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Naim NAP 300 + 300 PS Review

In terms of marketing, the Naim NAP 300 DR is not something original: like many other high-end manufacturers, Naim has taken the path of transferring the technology tested in high-end devices to more affordable models. Or, one might say, less inaccessible – it all depends on your budget. Specifically, this amplifier uses the same custom transistors found in the flagship Statement NAP S1. The Naim NAP 300 DR amplifier consists of two cases, as does the much more expensive and powerful NAP 500 DR.


On the back of the amplifier there is a fan grill which, according to the manufacturer, is “virtually silent”. I agree with this wording, since I did not know whether it worked during the audition – I could not hear it, and I didn’t look in to make sure it turned on or not. So it’s time to move on to electrical noise and distortion, which, as usual with Naim, are missing from the device’s passport. And if for a power amplifier the signal-to-noise ratio is really not a determining factor, then it is worth dwelling on the second characteristic in more detail.

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The manufacturer, perhaps, is right: distortions can be of all kinds, and it is impossible to estimate their effect on sound by one number. Moreover, sometimes a reduction in distortion of a particular type causes feelings that are opposite to those expected. In this case, something similar happened. The abbreviation DS in the model name stands for Discrete Regulator.

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We are talking about a power regulator made on discrete elements and allowing the amplifier to work out undistorted peaks up to 500 volt-amperes. However, I did not notice any phenomenal underlining of the attack during testing. On the contrary, Rush’s harsh album “Permanent Waves” played quite comfortably, without making you shudder from each beat of the snare drum, even at high volume.

The external difference between the “300th” and the younger models is only one: there is not a single button on the front panel of the rather thin case – not even POWER! The fact is that it is just a “superstructure” of a composite two-component amplifier. Like the superior Naim NAP 500, the huge transformer and stabilization system are housed in a separate Naim NAP 300 PS unit. It comes with the main unit, connects through two impressive cables with bayonet connectors and is designed in a case identical in size and design. Therefore, in what follows, for simplicity, we will consider the combination as a whole.

As described, the Naim NAP 300 DR features improved grounding patterns and more efficient vibration isolation for the main board. The output stages of increased power required forced backup cooling (running ahead, I would say that I did not hear the noise from the fan installed on the rear panel during the test, even after very “hot” listening sessions). Unlike the Naim NAP 250 DR , the 300th power amp is also wired differently with Naim preamplifiers – not just one cable, but a pair of dedicated XLR / DIN 4s (included). Note that their “input” terminals do not plug directly into the Naim NAC 252 preamplifier., and into its SuperCap power supply. Such ornate connections, and even with “motley” connectors – not just a whim of the Naim engineers. The British company has always adhered to its own, and not generally accepted, principles of wiring signal and ground circuits, power circuits throughout the system. And to protect the components from incorrect switching, willy-nilly, you have to use non-standard connectors.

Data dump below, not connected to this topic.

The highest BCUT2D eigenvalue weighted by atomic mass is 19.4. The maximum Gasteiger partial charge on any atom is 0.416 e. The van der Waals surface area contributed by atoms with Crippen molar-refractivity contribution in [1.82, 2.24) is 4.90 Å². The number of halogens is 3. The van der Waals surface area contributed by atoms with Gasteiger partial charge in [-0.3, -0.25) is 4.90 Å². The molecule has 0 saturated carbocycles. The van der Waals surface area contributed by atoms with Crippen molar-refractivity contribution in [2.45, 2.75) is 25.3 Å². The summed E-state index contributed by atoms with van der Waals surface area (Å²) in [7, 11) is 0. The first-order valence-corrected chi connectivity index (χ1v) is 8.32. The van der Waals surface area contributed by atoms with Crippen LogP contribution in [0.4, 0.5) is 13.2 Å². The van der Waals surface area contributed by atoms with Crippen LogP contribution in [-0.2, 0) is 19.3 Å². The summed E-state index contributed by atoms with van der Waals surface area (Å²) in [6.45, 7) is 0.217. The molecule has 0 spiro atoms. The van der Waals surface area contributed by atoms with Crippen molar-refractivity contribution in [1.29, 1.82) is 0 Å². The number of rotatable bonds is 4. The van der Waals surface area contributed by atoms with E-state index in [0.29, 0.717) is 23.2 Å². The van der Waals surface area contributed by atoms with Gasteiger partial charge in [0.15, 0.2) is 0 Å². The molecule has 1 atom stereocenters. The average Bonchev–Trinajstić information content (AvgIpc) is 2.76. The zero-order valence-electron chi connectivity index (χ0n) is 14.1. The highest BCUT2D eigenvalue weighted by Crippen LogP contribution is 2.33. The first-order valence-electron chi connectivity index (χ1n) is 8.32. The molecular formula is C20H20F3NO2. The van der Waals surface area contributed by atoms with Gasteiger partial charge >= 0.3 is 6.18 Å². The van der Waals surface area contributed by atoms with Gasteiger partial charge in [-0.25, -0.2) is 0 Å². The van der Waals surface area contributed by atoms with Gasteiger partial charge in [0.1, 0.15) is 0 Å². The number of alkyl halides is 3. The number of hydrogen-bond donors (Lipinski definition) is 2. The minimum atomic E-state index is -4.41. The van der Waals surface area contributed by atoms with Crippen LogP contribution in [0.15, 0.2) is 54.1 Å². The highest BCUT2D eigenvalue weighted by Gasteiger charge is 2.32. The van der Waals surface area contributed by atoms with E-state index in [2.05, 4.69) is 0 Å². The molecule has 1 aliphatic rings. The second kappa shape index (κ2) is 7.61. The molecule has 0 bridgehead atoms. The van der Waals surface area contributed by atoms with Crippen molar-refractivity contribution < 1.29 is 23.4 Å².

A key upgrade to all amplifiers in the new “Classic” Naim Series is the move to circuitry designed for Naim Statement super systems. In particular, there are output stages based on powerful custom transistors NA009N, in which a silicon crystal is “seated” on an efficient copper heat sink. In this case, the transistor base is attached to the grounded radiator not directly, but through a ceramic heat-conducting gasket with low thermal resistance. The benefit of this solution is to reduce unwanted capacitance between the manifold and the heatsink. In addition, decrease, etc. thermal distortion of transistors, which occurs due to instantaneous overheating of the crystal at the signal peaks. Finally, the technology from “statements” allows you to get a fairly high output power from circuits without complementary transistor pairs (its elements always have, albeit small, but quite harmful discrepancies in dynamic parameters). The NAP 300 DR, by the way, has a rated power of 90 watts into 8 ohms and reaches 500 watts peak.

The second feature of the updated series is given by the letters DR in the name. Instead of conventional integrated voltage stabilizers, proprietary Discreet Regulation circuits are used here on special low-noise zener diodes. They provide about a 30-fold reduction in the level of noise and ripple on the power rails, due to which a comparable expansion of the dynamic range is achieved precisely towards weak levels in the field of microdynamics.

I’ll tell you that this is exactly what you notice first of all. A first time trial run of the entire system using a regular Naim speaker cable and Neat Momentum SX5i speakers takes a different look at the musical possibilities of familiar floorstanding speakers. The attack is excellent! Expressive, clear and accurate interpretation is achieved even at very low volumes. A solid and well-developed bass register does not end with the impressive sounds of a large orchestral drum – literally all the shudders of the air in the hall become audible.

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